Basic Beginners Commands

Terminal is a very powerful tool that is designed to allow you to issue what are known as commands to your computer.Now, the idea is that the computer will obey these commands, we hope, and make stuff happen as a result.Now, in this article, we are going to learn how to issue your first basic beginners commands, which is very exciting.

Following are the basic beginner commands of Ubuntu

1. 'echo' displays the output

Let’s run a fun command called Echo.Now the Echo Command just prints out what you give it as an input. Ok, then press space and we’re going to type the word hello.Now, when I press ENTER, I’m going to say to the computer, actually run this command.And when I press enter, we say hello, come out of the computer.

That’s pretty cool.

$ echo hello

2. 'cal' command displays current month calendar

Let’s try with another command called cal which is going to show up a calendar on the screen.So if we type cal just like that and press ENTER, you can see that we get a calendar for the current months, for the current month with the with today’s date also highlighted.

That’s awesome and we are going to extend this command with more option

$ cal
2.1 'cal' command shows full year calendar

That’s just the default behaviour of the command.Now what makes Linux commands interesting is how you don’t have to stick with the default behaviour. You can actually customize the behavior of commands to exactly what you want them to do.So, for example, what if I wanted the calendar not just for the current month, but for the current year?

But what I could do, first of all, I could type cal then 2021 and I can press enter and it’s going to give me the entire calendar for 2021.And also it’s going to highlight the current date.

$ cal 2021

Following command can also be used to display the current year

$ cal -y

3. 'date' command displays today's date and time

Ok,Let’s move on and take a look at another one.For example, you can see today’s date using the date command.So if we type date and press enter, we see that we get today’s date and time and time zone and year pop up.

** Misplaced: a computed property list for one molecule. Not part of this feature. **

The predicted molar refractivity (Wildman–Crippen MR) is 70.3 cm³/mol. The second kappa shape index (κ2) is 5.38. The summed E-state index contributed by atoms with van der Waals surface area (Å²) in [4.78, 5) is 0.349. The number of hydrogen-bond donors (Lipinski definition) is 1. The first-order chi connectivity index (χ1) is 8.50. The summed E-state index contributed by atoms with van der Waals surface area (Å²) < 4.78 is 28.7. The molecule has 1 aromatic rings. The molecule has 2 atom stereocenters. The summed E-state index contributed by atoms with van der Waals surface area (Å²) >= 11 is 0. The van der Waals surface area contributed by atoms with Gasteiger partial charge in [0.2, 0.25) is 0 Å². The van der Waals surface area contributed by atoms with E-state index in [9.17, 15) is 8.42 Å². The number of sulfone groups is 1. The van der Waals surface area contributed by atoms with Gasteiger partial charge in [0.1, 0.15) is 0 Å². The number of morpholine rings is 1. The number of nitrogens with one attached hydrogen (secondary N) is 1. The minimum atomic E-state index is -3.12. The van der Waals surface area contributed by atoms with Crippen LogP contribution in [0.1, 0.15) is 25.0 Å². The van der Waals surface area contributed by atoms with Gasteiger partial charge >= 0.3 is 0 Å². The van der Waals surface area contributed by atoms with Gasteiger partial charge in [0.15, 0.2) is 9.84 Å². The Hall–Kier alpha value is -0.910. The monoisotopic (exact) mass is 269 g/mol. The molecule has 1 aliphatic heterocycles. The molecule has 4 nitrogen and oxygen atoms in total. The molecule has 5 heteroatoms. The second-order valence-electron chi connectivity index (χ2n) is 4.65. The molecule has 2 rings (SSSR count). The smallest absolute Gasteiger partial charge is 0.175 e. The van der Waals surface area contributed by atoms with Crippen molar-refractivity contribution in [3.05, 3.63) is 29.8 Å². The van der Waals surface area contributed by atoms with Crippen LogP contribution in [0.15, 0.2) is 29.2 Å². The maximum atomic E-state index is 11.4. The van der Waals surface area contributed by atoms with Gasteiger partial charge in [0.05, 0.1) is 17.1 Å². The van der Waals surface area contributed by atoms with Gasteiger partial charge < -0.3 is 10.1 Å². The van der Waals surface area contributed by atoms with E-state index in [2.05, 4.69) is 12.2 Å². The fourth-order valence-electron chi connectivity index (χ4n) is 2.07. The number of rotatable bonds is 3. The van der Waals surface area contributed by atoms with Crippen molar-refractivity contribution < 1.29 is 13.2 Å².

Hurray, that’s sound pretty cool.

$ date

4. 'clear' command clears the text from the terminal

It’s quite a useful command, but at the moment you can see that we’ve got quite a lot of text in our terminal.Things are starting to get a bit messy.

We can clean that up a bit as well.So to do that, we can use the clear command if we type clear and press enter.It’s like we just cleaned up our workspace .We’ve removed all the text from the screen now because the clear command is used so often to clear the text visible on the terminal screen.

There’s a keyboard, shortcut for it, which is very fast process. You can use Control + L

$ clear

5. 'history' command displays the previous run commands

So what if you wanted to enter a command that you’ve entered previously without having to type it out again? Maybe it was a particularly long command. We don’t know. We can look at the each commands using the command ‘history’

Alternatively, what you can do is you can hit the ‘up’ arrow key on your keyboard. So if I press the up key, Ok, we see previously executed command.

If I press up again, it’s going to two steps previous, so you can keep pressing up and cycling backwards through the commands that you’ve already run and you can come forward using the ‘down’ arrow key and keep pressing the ‘down’ arrow key will bring you to the last executed command and to the terminal

But you can also look at your whole command history using what’s called the history command.

$ history

You can also use the following command to directly execute the particular command in the history. Instead of going back to the previous executed command we can directly write the exclamation mark and press six and then press enter, it will execute the command numbered at 6 in history

$ !6

‘exclamation mark twice’ ‘!!’  will execute the previously executed command 

$ !!

‘history -c’ will clear the history and remove all the commands history

6. 'exit' command will close the terminal

Now, finally, let’s say we want to close the terminal. OK, well, to do that, we could, of course, click the button ‘x’ at the top right over here. But you can also another way to close the terminal type the exit command and press enter we can see that the terminal has now closed.

And also you could, of course, use the Control d keyboard shortcuts if I press control and we can see that the terminal is also closed as well

$ exit

That’s all the very basic beginner commands on Ubuntu Linux and I have many more pro commands, So in the next articles, I’m going to show you how commands are structured in Linux and what we’re going to cover next will serve as a critical foundation for pretty much everything that we’re going to learn. Ok folks, see you in next articles

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